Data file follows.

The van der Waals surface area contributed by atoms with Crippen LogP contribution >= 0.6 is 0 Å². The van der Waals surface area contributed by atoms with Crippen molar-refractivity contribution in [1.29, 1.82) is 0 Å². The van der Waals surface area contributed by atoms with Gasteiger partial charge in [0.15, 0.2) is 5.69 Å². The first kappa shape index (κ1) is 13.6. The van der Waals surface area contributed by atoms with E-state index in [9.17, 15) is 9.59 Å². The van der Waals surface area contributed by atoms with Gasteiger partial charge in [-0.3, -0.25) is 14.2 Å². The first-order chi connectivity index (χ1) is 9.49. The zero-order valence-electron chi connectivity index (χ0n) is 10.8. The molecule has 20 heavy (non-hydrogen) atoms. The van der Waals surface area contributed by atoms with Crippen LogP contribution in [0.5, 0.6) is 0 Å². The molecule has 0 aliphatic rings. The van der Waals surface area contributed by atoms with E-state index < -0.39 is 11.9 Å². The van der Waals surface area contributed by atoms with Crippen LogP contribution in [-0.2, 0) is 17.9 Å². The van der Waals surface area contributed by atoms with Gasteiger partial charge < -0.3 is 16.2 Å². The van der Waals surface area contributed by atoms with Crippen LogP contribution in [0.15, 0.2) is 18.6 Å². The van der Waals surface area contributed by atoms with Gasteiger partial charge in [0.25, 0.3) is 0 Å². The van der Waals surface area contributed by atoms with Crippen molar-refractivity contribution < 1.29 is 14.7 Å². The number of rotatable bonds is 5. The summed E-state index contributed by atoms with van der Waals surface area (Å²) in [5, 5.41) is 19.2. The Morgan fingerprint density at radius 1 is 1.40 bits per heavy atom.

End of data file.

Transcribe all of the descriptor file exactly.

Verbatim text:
The van der Waals surface area contributed by atoms with Crippen LogP contribution >= 0.6 is 0 Å². The van der Waals surface area contributed by atoms with Crippen molar-refractivity contribution in [1.29, 1.82) is 0 Å². The van der Waals surface area contributed by atoms with Gasteiger partial charge in [0.15, 0.2) is 5.69 Å². The first kappa shape index (κ1) is 13.6. The van der Waals surface area contributed by atoms with E-state index in [9.17, 15) is 9.59 Å². The van der Waals surface area contributed by atoms with Gasteiger partial charge in [-0.3, -0.25) is 14.2 Å². The first-order chi connectivity index (χ1) is 9.49. The zero-order valence-electron chi connectivity index (χ0n) is 10.8. The molecule has 20 heavy (non-hydrogen) atoms. The van der Waals surface area contributed by atoms with Crippen LogP contribution in [0.5, 0.6) is 0 Å². The molecule has 0 aliphatic rings. The van der Waals surface area contributed by atoms with E-state index < -0.39 is 11.9 Å². The van der Waals surface area contributed by atoms with Crippen LogP contribution in [-0.2, 0) is 17.9 Å². The van der Waals surface area contributed by atoms with Gasteiger partial charge < -0.3 is 16.2 Å². The van der Waals surface area contributed by atoms with Crippen LogP contribution in [0.15, 0.2) is 18.6 Å². The van der Waals surface area contributed by atoms with Gasteiger partial charge in [0.25, 0.3) is 0 Å². The van der Waals surface area contributed by atoms with Crippen molar-refractivity contribution < 1.29 is 14.7 Å². The number of rotatable bonds is 5. The summed E-state index contributed by atoms with van der Waals surface area (Å²) in [5, 5.41) is 19.2. The Morgan fingerprint density at radius 1 is 1.40 bits per heavy atom.